These loops are the active and reactive power control paths, while the reactive power control loop may also be used for voltage control. As shown in Fig. 3, the proposed damping controller (PDC) is similar to a PSS, and is attached to the active power control loop while the deviation in rotor speed is the input to PDC.
The proposed controller is simpler in construction than a virtual synchronous generator. However, its performance is similar to PSS. Therefore, this additional controller reinforces the operation of PSS in damping electromechanical oscillations. One advantage of the proposed damping controller over PSS is that it is independent of the excitation level of the generator. For example, in lag power factor operation, the PSS action sometimes is limited because of a saturation effect.
The output of the active power control loop is the injected direct (active) current into the point of common connection. Electrical power output from the PV station is calculated by:
The transmission line current in the d–q frame is the sum of the SG current and the output current of the PV station, i.e.:
Power systems are multiinput multioutput systems, and it is common to describe their differential equations in the state space form:
The electromechanical modes are determined using participation factors [4], and the damping ratios of these modes are calculated and considered as the objective function here.
3 Algorithms of optimization
No single optimization method can be perfect for all optimization problems, as optimization methods are random in nature and differ in their exploration and exploitation search methods. Considering the issues of LFOs, PO is applied in this paper and its performance is compared with EO and IGWO. PO is a recently developed optimization technique, one which has a formidable execution ability in solving engineering optimization problems additional to complex multimodal functions [59, 60]. It has an excellent exploration capability and convergence speed in early iterations [59]. The method was inspired by the response of human reaction during political processes, and follows a novel position updating strategy, called recent pastbased position updating strategy, which is the mathematical modelling of the learning behaviours of the politicians from the previous election. PO has proven its superiority when compared with competing algorithms such as whale optimizer [70], ant lion, grey wolf, moth flame and many others [60]. The procedure of PO is encapsulated in Fig. 4, while more details of PO can be found in [59].
The authors in [59, 60] measured and calibrated the PO with 50 unimodal, multimodal, and fixed dimensional functions against 15 stateoftheart algorithms and compare the performance of PO with these algorithms. The algorithms vary from wellmatured algorithms like the particle swarm optimizer to recently developed algorithms such as sea lion and spider monkey optimizers and many others. Statistical measures and empirical investigation proved that PO either outperforms the others or performs equivalently. This motivated the authors to apply this algorithm in PDC design.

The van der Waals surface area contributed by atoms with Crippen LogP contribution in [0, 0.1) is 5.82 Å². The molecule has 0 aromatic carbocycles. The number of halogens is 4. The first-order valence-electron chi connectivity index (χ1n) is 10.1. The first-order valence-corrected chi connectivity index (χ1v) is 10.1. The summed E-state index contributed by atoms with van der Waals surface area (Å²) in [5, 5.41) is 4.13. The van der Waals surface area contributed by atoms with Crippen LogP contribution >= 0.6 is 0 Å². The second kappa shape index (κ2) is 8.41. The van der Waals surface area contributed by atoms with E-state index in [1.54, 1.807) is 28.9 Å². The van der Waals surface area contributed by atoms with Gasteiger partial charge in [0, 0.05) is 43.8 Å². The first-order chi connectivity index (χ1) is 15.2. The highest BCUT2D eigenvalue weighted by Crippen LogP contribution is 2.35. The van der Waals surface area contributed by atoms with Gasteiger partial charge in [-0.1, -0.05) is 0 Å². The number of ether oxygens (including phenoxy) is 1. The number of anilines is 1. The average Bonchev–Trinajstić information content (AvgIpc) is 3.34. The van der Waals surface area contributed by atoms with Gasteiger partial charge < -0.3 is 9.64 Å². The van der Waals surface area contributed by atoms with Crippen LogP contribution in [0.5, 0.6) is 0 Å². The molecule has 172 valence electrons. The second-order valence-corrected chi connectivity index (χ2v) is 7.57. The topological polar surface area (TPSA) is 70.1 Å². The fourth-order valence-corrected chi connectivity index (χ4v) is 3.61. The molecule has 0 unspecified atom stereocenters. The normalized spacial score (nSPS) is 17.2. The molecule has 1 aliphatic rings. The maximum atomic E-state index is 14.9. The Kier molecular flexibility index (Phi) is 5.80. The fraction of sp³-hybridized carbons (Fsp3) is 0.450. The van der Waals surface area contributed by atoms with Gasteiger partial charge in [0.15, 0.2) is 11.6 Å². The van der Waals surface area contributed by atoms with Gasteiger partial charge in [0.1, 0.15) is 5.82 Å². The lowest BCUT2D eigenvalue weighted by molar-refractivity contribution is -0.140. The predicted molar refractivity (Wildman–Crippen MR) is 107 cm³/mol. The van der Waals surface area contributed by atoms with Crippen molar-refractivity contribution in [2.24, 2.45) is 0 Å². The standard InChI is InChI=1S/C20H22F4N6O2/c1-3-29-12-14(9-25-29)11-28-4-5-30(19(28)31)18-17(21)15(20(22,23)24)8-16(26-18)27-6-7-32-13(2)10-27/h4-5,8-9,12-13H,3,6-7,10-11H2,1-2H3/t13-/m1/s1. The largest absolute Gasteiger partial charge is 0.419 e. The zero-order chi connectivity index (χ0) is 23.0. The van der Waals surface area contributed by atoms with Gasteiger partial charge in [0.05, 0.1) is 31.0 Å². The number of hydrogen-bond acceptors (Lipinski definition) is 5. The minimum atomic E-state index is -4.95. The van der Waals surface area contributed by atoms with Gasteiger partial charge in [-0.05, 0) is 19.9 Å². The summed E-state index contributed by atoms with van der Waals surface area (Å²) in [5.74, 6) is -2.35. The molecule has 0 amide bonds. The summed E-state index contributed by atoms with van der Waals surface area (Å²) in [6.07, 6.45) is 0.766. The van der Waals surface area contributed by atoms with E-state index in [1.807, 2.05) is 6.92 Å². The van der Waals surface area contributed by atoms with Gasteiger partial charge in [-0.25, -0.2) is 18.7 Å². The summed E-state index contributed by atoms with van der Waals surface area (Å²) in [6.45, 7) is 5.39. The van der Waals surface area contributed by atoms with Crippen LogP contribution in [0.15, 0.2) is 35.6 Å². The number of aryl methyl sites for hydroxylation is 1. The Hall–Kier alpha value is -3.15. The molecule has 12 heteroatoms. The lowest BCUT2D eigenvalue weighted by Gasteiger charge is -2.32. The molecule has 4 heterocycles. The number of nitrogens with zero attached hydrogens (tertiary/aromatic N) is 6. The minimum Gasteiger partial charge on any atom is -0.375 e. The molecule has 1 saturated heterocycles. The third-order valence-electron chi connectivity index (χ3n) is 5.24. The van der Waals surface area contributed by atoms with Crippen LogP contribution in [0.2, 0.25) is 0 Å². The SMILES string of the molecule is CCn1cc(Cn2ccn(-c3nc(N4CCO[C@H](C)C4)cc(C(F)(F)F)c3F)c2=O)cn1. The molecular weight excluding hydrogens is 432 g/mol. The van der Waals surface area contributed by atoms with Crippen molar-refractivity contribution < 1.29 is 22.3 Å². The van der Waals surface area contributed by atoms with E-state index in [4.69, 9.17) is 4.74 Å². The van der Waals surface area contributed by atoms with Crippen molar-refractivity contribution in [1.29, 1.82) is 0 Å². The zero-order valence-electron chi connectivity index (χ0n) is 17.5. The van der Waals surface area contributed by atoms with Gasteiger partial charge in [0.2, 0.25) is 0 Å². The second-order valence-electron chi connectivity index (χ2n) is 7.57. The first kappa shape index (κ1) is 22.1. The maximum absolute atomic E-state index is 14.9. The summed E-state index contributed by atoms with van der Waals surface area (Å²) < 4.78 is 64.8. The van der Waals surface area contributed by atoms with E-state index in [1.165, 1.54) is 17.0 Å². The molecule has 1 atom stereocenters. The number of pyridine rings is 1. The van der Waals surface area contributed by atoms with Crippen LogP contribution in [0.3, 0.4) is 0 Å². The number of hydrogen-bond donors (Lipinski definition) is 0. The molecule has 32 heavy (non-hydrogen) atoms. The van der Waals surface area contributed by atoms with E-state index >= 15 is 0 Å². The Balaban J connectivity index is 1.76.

The IGWO algorithm follows a strategy of learningbased hunting inherited from the individual hunting behavior of wolves in nature. This depends on sharing information between wolves to improve diversity and enhance local and global searches. This leads to a balance in exploitation and early convergence of the algorithm. EO was inspired by estimation of the equilibrium and dynamic states that control mass balance models. The EO algorithm follows a strategy of search agent by guessing that the mass is a group of particles (solutions) having a certain concentration (positions). The search agents randomly update their concentrations to estimate the state of equilibrium (optimal value) while maintaining the allowable limits.
4 Problem definition
The proposal is to design the PSS and additional damping controllers optimally using the PO heuristic method. The objective function \(\left( {OF} \right)\) is to maximize the electromechanical mode \(\left( {\lambda_{{\omega_{r} ,\theta_{r} }} } \right)\) damping ratio and obey certain constraints on decision parameters and other modes’ damping ratio. Since the optimizers are designed for a minimization process, the OF is the inverse of the damping ratio:
The constraints on PI_{f}, PI_{g} and PI_{PSS} parameters, and the accepted minimum damping ratio of any mode (0.2) are described by:
Constraints in (17) are implemented naturally by the optimizers, while those in (18) are handled by penalties imposed on the \(OF\).
5 Results and discussions
The system under study consists of a 555 MVA SG equipped with a static exciter and an AVR, a PV bulk station of 50 MW, and is connected to an infinite bus through a transmission line. The overall system data is given in “Appendix” [4, 58]. It is worth mentioning that the modelling of the system components along with optimization methods are conducted in the MATLAB environment. The system is disturbed by a sudden deviation in \({P}_{m}\) of 100 MW to excite the electromechanical modes, and eigenvalues and system responses are calculated to evaluate the OF. Different scenarios are studied to evaluate the system performance under different conditions, including: (1) constant field voltage (CFV) and with AVR; (3) high PV penetration with PDC; and (3) optimal coordination between PDC and PSS.
5.1 Scenario 1: effect of filed controllers on LFOs